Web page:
IMAGE LINK: https://flic.kr/p/qMwn​Mi  (external link) IMG_2936 (external link) by Martin Wise (external link), on Flickr

IMAGE: https://farm8.staticflickr.com/7634/16887798195_fe4c5dbd53_z.jpg
IMAGE LINK: https://flic.kr/p/rJjo​3p  (external link) IMG_2944 (external link) by Martin Wise (external link), on Flickr

(She was copying daddy here, holding up the camera to her face. It was a mirrorless with no view finder, lol. She has since figured out how to take the lens cap off, and realized that you see the live view and touch it to take pictures... hah)

She will probably have all my gear before high school... and I'll just revert back to Pentax & Boating.

Very best,

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Littlejon ­ Dsgn
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Aug 19, 2015 14:58 |  #15

I am very lucky that my daughter now 11 shares a lot of interest with me. My wife and I do a lot of studio stuff from seniors to boudoir (under different company names). My daughter helps me get the studio ready for every session, and helps on portraits and what not sessions. She also loves to model in the studio for me.

Now we all love hiking and landscape photography. We do a good amount of traveling to national parks. I have her do a sorts of research for where we will be going. I have her chart out sunrise and sunset times after we have set dates. I give her areas to research hiking, and have her hit up google for photography locations. I basically have her do the same exact things I do while planning. I let her suggest locations and best times of day, then when we go to one of those places on the trip and get amazing photos she can brag that it was all her idea.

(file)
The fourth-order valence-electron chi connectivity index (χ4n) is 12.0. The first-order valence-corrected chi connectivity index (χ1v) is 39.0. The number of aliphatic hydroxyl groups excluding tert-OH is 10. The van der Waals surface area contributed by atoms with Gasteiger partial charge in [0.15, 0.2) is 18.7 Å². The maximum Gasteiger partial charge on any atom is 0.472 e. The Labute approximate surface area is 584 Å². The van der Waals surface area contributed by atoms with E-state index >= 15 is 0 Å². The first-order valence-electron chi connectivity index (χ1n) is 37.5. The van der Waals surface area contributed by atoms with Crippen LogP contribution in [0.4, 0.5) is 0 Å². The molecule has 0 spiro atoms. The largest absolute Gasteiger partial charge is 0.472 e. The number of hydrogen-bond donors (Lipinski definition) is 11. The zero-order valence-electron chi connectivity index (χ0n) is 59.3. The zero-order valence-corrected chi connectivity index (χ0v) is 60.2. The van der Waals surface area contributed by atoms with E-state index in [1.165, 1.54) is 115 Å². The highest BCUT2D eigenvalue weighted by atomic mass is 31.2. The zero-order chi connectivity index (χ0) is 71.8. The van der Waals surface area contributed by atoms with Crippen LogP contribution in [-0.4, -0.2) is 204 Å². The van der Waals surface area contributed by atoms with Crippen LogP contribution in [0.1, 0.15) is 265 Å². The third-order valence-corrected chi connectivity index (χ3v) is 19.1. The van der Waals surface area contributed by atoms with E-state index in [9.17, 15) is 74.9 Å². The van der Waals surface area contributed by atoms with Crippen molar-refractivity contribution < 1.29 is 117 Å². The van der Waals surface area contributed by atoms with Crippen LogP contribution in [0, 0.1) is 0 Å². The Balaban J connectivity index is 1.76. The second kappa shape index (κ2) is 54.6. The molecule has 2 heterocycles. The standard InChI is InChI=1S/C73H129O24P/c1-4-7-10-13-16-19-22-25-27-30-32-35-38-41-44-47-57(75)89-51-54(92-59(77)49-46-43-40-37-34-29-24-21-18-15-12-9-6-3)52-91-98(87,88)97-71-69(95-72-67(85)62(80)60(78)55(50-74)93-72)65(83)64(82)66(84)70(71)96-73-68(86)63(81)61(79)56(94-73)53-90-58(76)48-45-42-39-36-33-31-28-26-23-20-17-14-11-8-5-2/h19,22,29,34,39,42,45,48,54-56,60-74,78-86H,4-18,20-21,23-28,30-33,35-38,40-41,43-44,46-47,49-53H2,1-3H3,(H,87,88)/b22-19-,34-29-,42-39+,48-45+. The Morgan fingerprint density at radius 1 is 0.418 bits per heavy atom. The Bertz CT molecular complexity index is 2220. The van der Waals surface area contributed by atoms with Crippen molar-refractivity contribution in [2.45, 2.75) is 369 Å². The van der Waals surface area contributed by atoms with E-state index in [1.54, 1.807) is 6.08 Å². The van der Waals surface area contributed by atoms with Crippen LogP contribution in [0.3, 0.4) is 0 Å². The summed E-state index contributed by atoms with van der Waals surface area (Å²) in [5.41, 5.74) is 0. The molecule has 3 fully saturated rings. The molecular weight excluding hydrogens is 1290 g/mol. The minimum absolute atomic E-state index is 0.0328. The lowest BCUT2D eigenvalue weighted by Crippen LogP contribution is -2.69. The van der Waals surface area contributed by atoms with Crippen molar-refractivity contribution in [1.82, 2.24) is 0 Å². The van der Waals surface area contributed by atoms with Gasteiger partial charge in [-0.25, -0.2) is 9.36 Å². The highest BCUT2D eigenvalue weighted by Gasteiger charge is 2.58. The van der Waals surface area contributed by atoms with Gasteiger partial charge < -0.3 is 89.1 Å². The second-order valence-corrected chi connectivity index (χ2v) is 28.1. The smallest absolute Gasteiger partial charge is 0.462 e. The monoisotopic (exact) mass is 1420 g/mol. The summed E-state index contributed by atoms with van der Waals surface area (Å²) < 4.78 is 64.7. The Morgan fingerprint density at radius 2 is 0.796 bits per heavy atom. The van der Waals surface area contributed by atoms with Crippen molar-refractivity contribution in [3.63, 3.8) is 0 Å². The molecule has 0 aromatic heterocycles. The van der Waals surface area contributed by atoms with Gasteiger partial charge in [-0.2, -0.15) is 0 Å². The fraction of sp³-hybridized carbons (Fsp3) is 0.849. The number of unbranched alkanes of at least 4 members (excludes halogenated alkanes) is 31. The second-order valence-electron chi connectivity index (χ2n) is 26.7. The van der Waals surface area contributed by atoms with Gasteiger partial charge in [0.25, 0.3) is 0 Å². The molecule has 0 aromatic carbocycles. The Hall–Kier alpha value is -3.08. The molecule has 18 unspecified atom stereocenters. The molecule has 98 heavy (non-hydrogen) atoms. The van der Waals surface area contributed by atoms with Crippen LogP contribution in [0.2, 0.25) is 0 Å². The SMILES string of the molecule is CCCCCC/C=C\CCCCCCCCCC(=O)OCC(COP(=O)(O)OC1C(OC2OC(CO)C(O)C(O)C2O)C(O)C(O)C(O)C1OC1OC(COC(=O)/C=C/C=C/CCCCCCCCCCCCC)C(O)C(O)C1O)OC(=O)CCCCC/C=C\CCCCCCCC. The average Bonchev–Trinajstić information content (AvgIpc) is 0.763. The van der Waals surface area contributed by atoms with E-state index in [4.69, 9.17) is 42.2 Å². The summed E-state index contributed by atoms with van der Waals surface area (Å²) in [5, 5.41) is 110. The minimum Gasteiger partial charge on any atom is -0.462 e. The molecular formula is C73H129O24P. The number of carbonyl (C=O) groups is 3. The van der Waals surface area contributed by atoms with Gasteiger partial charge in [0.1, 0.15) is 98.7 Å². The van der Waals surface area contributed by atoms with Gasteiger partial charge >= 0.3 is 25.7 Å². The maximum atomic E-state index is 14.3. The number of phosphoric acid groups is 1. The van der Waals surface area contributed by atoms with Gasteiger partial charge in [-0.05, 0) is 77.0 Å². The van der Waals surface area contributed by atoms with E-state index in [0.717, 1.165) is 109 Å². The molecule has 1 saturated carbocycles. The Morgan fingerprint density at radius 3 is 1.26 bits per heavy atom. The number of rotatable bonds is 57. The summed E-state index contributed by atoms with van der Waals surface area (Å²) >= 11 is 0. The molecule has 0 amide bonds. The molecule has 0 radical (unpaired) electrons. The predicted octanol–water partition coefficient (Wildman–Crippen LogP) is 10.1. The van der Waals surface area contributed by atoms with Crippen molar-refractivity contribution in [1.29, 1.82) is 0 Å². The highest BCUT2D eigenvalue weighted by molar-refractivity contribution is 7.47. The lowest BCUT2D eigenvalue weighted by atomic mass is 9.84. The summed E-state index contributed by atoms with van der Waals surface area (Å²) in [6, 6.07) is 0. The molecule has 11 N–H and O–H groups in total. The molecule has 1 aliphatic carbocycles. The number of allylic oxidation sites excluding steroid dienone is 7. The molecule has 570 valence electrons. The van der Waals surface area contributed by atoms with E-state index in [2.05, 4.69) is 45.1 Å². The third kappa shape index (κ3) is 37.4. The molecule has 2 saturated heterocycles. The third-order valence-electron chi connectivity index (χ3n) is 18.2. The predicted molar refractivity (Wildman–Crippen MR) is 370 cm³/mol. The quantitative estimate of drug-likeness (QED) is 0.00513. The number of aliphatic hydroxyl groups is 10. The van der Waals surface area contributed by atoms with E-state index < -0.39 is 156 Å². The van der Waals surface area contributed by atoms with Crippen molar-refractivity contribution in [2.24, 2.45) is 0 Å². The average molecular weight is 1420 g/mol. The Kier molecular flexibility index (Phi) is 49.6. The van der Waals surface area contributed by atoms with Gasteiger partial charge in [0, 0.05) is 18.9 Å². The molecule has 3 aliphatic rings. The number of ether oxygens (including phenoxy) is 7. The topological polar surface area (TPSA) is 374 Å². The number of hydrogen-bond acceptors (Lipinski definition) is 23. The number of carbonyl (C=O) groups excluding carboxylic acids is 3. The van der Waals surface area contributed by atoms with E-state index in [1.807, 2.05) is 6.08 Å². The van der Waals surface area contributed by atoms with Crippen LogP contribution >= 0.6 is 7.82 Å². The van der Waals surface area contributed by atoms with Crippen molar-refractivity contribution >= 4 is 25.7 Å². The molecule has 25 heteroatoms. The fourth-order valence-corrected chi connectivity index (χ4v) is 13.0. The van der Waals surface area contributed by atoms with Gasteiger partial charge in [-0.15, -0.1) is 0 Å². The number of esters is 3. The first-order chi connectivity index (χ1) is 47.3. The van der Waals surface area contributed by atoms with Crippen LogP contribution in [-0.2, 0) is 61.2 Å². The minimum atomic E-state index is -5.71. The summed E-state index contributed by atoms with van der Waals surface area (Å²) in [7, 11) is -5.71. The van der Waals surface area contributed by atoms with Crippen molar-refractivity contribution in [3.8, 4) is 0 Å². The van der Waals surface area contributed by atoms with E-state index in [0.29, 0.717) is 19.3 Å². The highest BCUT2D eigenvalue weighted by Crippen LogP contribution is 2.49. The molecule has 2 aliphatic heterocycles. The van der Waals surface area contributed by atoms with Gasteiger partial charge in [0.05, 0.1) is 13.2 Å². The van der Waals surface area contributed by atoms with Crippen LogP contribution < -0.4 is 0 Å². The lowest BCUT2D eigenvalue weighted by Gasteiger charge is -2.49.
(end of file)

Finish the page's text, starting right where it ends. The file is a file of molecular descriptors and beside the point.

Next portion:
I started her out just using my smart phone to take pictures, now her mom and her share my backup camera, they both have an amazing eye for landscapes and a good half of our keepers come from them.

She cant wait to assist her first wedding, she has a few years yet but will be ready. Its all about making it fun and including them as much as possible.